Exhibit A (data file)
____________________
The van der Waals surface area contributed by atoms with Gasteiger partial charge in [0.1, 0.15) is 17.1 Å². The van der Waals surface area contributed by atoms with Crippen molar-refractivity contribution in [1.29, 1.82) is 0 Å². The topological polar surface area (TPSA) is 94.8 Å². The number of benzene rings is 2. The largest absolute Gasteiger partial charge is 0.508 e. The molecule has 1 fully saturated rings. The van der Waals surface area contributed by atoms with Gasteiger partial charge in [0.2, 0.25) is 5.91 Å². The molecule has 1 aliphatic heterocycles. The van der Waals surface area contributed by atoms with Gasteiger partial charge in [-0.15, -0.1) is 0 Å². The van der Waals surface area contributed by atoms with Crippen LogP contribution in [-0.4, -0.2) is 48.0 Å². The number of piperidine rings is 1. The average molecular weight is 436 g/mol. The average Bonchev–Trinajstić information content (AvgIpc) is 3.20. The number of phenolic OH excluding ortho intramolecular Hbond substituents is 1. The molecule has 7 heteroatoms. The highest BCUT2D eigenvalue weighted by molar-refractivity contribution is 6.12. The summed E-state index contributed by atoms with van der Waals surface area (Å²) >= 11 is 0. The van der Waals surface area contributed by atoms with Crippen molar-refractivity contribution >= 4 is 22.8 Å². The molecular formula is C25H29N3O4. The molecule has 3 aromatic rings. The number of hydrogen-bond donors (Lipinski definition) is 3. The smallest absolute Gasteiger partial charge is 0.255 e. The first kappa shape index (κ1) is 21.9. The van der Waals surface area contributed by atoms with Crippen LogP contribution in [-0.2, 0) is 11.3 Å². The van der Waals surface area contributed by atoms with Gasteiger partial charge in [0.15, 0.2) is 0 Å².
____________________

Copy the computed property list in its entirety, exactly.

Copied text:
The van der Waals surface area contributed by atoms with Gasteiger partial charge in [0.1, 0.15) is 17.1 Å². The van der Waals surface area contributed by atoms with Crippen molar-refractivity contribution in [1.29, 1.82) is 0 Å². The topological polar surface area (TPSA) is 94.8 Å². The number of benzene rings is 2. The largest absolute Gasteiger partial charge is 0.508 e. The molecule has 1 fully saturated rings. The van der Waals surface area contributed by atoms with Gasteiger partial charge in [0.2, 0.25) is 5.91 Å². The molecule has 1 aliphatic heterocycles. The van der Waals surface area contributed by atoms with Gasteiger partial charge in [-0.15, -0.1) is 0 Å². The van der Waals surface area contributed by atoms with Crippen LogP contribution in [-0.4, -0.2) is 48.0 Å². The number of piperidine rings is 1. The average molecular weight is 436 g/mol. The average Bonchev–Trinajstić information content (AvgIpc) is 3.20. The number of phenolic OH excluding ortho intramolecular Hbond substituents is 1. The molecule has 7 heteroatoms. The highest BCUT2D eigenvalue weighted by molar-refractivity contribution is 6.12. The summed E-state index contributed by atoms with van der Waals surface area (Å²) >= 11 is 0. The van der Waals surface area contributed by atoms with Crippen molar-refractivity contribution >= 4 is 22.8 Å². The molecular formula is C25H29N3O4. The molecule has 3 aromatic rings. The number of hydrogen-bond donors (Lipinski definition) is 3. The smallest absolute Gasteiger partial charge is 0.255 e. The first kappa shape index (κ1) is 21.9. The van der Waals surface area contributed by atoms with Crippen LogP contribution in [-0.2, 0) is 11.3 Å². The van der Waals surface area contributed by atoms with Gasteiger partial charge in [0.15, 0.2) is 0 Å².